|The GSL Marina looks awesome at sunset.|
Today I met Josh at the marina at 4:15pm and we went down to the ramp and got all set up. Neither of us heard from anyone else and waited 10 more minutes talking, until it was 4:30pm so we figured that was it. The sun was nearly at the horizon. I paused for a quick moment to mentally prepare and waded in and immediately started my swim for a full lap of the marina opening and back. A distance of 350 yards (1/5th of a mile).
When I turned around to come back I started to feel like I was holding a brick in each hand, and also a brick was strapped to the soles of each foot. Then they started to feel "dead. Couldn't feel them anymore. But my brain knew which way to move my arms even though I couldn't really feel them. I knew each pull actually was making me go forward even though I couldn't feel the water on my hands and forearms to really verify that.
Finally made it back to the ramp and stopped my watch: 4:45. I reached over to where I had my thermometer and took a quick reading before getting out. 37.8°F. Josh took a reading from his mercury thermometer and it was just below 40. So somewhere between there. I feel like a girly man only being in the water 5 minutes and calling it good. The real winter swimmers in the Czech Republic are in the icy water from 10 to 22 minutes.
Once we got out, Goody pulled up. Dang! I'm sure he was disappointed we already went. He said that from now on that he'll let us know when he is NOT coming. I typically put in a 15 minute buffer. Plan to meet at 4:15pm and in the water at 4:30pm. If you pull up at 4:30, sure we'll wait. But no sign at 4:30pm and time's a wasting, we're going in. We're getting cold just standing in the cold 30° breeze. If we plan on 4:30, it ends up being 4:45, and the sun is practically down then. About a month after the winter solstice, we can start meeting later. The water's cold enough when the sun is still up. It's mentally brutal as it is to do a lap in that cold water, I don't want to put darkness on top of that.
Anyway I felt bad for him and said "You're up bro!". He was a good sport and quickly changed and got in for his swim. We cheered for him and took pics. I really envy his full beard. It looks so good. Can't wait to get released from my Scoutmaster position so I can grow one out. I literally look like a shaved fat polar bear. I'd like a little facial fur to cover up my bioprene neck.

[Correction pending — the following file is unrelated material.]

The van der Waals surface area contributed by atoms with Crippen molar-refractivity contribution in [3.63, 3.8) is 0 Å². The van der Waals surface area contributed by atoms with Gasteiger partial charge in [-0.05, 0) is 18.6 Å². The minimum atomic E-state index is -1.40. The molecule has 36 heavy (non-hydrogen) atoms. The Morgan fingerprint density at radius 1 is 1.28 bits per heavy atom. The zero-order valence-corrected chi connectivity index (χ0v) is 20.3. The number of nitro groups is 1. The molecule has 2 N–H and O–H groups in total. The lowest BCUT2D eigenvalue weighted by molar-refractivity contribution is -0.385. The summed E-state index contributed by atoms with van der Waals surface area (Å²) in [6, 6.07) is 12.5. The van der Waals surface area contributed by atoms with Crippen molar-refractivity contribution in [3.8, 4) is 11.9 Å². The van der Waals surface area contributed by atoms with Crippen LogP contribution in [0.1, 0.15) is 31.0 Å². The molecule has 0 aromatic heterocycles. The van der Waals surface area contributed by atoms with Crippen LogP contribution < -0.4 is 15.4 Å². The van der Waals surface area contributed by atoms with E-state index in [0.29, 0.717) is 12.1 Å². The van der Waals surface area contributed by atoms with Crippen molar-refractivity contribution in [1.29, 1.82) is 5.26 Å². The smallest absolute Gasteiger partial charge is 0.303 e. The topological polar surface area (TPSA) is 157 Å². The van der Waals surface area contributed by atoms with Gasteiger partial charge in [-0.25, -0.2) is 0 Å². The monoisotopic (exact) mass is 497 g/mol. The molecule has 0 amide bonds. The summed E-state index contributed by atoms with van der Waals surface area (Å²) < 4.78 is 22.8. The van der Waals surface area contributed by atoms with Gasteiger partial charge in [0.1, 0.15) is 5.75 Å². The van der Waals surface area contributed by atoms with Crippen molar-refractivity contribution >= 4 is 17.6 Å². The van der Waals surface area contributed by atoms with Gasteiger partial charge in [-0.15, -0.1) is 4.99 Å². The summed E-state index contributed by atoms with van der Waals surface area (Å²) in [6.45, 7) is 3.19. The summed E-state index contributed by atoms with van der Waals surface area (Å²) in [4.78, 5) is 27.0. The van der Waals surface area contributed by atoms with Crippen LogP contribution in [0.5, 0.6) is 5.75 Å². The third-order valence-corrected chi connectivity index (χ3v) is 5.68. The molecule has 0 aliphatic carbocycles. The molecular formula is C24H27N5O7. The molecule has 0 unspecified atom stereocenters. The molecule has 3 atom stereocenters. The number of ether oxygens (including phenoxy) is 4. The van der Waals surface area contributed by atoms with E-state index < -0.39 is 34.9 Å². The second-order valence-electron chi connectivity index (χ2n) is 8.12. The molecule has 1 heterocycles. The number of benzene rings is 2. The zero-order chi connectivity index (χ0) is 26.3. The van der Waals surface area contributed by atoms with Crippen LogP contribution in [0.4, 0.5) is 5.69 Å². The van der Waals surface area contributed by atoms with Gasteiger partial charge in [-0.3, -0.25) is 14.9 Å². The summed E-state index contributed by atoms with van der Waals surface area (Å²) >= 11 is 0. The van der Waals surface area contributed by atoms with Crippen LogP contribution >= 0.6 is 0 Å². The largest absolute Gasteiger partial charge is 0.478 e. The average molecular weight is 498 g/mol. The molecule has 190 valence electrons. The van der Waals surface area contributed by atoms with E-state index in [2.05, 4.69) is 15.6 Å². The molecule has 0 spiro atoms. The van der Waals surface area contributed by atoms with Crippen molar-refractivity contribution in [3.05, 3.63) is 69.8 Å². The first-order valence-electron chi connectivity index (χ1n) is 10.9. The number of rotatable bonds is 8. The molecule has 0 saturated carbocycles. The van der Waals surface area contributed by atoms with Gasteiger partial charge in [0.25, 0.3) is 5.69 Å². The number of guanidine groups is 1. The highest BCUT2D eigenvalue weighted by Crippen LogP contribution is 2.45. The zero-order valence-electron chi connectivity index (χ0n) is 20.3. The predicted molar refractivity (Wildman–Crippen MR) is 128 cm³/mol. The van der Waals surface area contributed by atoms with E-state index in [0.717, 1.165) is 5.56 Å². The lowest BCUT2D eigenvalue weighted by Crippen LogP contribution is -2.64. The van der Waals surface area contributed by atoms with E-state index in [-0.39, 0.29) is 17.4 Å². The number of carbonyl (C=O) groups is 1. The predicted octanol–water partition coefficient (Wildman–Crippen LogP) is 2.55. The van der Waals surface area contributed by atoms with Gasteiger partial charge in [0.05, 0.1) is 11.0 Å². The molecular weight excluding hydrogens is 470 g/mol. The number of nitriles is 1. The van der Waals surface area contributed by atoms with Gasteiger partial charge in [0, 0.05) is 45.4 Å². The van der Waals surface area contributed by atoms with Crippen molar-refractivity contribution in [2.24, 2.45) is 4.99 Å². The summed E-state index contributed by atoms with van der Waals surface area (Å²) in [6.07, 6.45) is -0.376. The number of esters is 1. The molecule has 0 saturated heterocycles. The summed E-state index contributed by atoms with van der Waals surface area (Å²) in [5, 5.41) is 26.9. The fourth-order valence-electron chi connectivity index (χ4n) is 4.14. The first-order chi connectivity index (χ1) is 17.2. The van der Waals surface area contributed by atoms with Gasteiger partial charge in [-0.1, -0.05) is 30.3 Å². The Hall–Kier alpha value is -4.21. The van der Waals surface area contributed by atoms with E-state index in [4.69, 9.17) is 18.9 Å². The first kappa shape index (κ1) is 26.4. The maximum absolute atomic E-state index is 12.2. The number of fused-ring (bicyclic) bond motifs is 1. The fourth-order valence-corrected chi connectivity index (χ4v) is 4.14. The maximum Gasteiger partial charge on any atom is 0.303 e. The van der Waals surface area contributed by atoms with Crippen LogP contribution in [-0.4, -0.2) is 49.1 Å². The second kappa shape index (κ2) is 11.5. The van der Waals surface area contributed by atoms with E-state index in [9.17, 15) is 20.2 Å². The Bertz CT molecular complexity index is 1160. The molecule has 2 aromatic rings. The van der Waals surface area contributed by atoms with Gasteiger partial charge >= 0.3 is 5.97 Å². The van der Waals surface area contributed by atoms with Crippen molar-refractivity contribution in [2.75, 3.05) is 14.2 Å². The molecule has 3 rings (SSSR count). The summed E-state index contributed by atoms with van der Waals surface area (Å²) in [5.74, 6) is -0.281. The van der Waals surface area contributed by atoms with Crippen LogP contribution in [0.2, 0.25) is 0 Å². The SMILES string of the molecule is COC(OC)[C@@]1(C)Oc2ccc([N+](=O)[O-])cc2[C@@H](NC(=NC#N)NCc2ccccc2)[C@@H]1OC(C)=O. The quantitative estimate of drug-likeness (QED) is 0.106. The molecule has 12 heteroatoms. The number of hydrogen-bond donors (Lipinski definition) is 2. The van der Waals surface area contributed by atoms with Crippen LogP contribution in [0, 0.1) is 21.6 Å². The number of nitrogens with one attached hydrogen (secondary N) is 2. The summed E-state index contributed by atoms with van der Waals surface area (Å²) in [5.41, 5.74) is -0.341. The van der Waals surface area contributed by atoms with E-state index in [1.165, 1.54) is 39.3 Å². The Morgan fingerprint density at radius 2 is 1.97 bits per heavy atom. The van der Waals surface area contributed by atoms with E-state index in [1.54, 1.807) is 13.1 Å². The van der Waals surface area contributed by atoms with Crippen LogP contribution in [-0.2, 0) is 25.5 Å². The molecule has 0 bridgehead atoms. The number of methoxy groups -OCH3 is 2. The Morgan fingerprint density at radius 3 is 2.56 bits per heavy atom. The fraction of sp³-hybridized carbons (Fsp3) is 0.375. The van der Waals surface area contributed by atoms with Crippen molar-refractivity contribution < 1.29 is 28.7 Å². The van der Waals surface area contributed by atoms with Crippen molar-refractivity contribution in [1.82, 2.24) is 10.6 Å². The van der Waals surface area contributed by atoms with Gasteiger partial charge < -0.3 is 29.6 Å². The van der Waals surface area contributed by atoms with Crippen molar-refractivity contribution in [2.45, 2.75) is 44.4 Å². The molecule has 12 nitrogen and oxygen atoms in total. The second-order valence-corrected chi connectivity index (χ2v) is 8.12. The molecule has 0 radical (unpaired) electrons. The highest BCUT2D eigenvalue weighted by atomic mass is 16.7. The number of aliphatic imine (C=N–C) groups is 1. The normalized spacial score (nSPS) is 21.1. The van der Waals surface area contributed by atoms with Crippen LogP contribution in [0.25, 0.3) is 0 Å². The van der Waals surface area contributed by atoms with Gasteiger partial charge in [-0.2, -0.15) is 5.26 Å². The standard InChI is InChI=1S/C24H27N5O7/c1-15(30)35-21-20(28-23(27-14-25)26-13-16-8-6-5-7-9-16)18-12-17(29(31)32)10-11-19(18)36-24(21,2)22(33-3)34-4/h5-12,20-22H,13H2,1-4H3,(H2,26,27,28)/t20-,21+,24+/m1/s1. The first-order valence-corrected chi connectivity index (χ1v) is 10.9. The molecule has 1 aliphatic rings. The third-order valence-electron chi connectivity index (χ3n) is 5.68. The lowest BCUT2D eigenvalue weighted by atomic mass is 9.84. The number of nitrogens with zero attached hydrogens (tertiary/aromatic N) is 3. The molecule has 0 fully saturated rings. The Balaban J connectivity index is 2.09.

I enjoy listening to Jack Bright's documentary, Winter Swimming, on the way home after each icy swim. I converted the DVD to mp4 and put on my ipod so that I can take it with me. Today Jack's quote is:
"Perhaps what makes this activity immediately enjoyable and gratifying is the release of endorphines a short time after exiting the water. A true natural high."I'm here to tell you, that this is very true, EXCEPT it doesn't come until after the recover stage is over. During recover stage I'm not a very positive person. I'm in my car moaning in pain, shaking and mourning over the feeling of having my hands and toes ran over by a steamroller, or crushed in a press. They don't look discolored, but they feel like they're about to fall off. I'd rather throw up than go through that crushing feeling. And today was the worst recovery I've ever experienced. I'm just so glad that nobody else is in the car with me, cause I'm a total baby.
This season it's only been Josh, Jake, Goody, myself and one appearance from Matt Gerrish. It would really be nice to expand our numbers. So this next week I'm offering (bribing) $10 to any new person who's not joined us before to at minimum get in up to their neck in the water without a wetsuit and immediately get out if they desire. Anybody else in the club want to join me by throwing a little green in the pot? Although we would love an additional regular, we don't expect it. But it sure would be nice to have a special appearance by a newbie to get a good laugh and take some pics. You actually will enjoy it. The recovery stage after a quick "plop" is minimal.